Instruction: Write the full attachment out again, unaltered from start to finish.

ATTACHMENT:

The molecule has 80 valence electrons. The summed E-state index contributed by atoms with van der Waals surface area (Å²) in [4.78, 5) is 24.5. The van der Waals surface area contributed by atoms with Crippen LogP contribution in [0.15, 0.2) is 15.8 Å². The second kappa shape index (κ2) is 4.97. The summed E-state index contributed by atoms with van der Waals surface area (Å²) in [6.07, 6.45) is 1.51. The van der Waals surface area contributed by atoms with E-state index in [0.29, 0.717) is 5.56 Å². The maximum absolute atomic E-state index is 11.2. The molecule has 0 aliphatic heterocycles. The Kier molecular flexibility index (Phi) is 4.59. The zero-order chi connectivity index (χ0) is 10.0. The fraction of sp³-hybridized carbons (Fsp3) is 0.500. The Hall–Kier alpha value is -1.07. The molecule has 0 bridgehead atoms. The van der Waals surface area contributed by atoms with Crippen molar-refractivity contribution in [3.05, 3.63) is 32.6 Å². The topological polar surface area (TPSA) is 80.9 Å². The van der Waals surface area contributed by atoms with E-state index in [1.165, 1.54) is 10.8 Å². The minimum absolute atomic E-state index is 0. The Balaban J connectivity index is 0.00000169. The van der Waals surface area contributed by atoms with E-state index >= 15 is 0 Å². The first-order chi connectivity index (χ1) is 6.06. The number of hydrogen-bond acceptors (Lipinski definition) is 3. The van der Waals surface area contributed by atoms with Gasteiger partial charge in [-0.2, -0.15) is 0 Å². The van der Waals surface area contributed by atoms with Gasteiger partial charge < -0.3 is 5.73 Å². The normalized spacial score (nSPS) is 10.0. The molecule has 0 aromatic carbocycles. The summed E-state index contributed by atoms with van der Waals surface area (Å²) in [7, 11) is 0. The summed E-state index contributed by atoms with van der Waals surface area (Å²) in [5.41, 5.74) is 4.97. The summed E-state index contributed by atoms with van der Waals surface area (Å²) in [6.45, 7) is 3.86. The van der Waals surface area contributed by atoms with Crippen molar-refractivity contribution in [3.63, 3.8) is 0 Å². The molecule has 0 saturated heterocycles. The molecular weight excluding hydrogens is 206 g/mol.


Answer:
The molecule has 80 valence electrons. The summed E-state index contributed by atoms with van der Waals surface area (Å²) in [4.78, 5) is 24.5. The van der Waals surface area contributed by atoms with Crippen LogP contribution in [0.15, 0.2) is 15.8 Å². The second kappa shape index (κ2) is 4.97. The summed E-state index contributed by atoms with van der Waals surface area (Å²) in [6.07, 6.45) is 1.51. The van der Waals surface area contributed by atoms with E-state index in [0.29, 0.717) is 5.56 Å². The maximum absolute atomic E-state index is 11.2. The molecule has 0 aliphatic heterocycles. The Kier molecular flexibility index (Phi) is 4.59. The zero-order chi connectivity index (χ0) is 10.0. The fraction of sp³-hybridized carbons (Fsp3) is 0.500. The Hall–Kier alpha value is -1.07. The molecule has 0 bridgehead atoms. The van der Waals surface area contributed by atoms with Crippen molar-refractivity contribution in [3.05, 3.63) is 32.6 Å². The topological polar surface area (TPSA) is 80.9 Å². The van der Waals surface area contributed by atoms with E-state index in [1.165, 1.54) is 10.8 Å². The minimum absolute atomic E-state index is 0. The Balaban J connectivity index is 0.00000169. The van der Waals surface area contributed by atoms with E-state index >= 15 is 0 Å². The first-order chi connectivity index (χ1) is 6.06. The number of hydrogen-bond acceptors (Lipinski definition) is 3. The van der Waals surface area contributed by atoms with Gasteiger partial charge in [-0.2, -0.15) is 0 Å². The van der Waals surface area contributed by atoms with Gasteiger partial charge < -0.3 is 5.73 Å². The normalized spacial score (nSPS) is 10.0. The molecule has 0 aromatic carbocycles. The summed E-state index contributed by atoms with van der Waals surface area (Å²) in [7, 11) is 0. The summed E-state index contributed by atoms with van der Waals surface area (Å²) in [5.41, 5.74) is 4.97. The summed E-state index contributed by atoms with van der Waals surface area (Å²) in [6.45, 7) is 3.86. The van der Waals surface area contributed by atoms with Crippen molar-refractivity contribution in [3.63, 3.8) is 0 Å². The molecule has 0 saturated heterocycles. The molecular weight excluding hydrogens is 206 g/mol.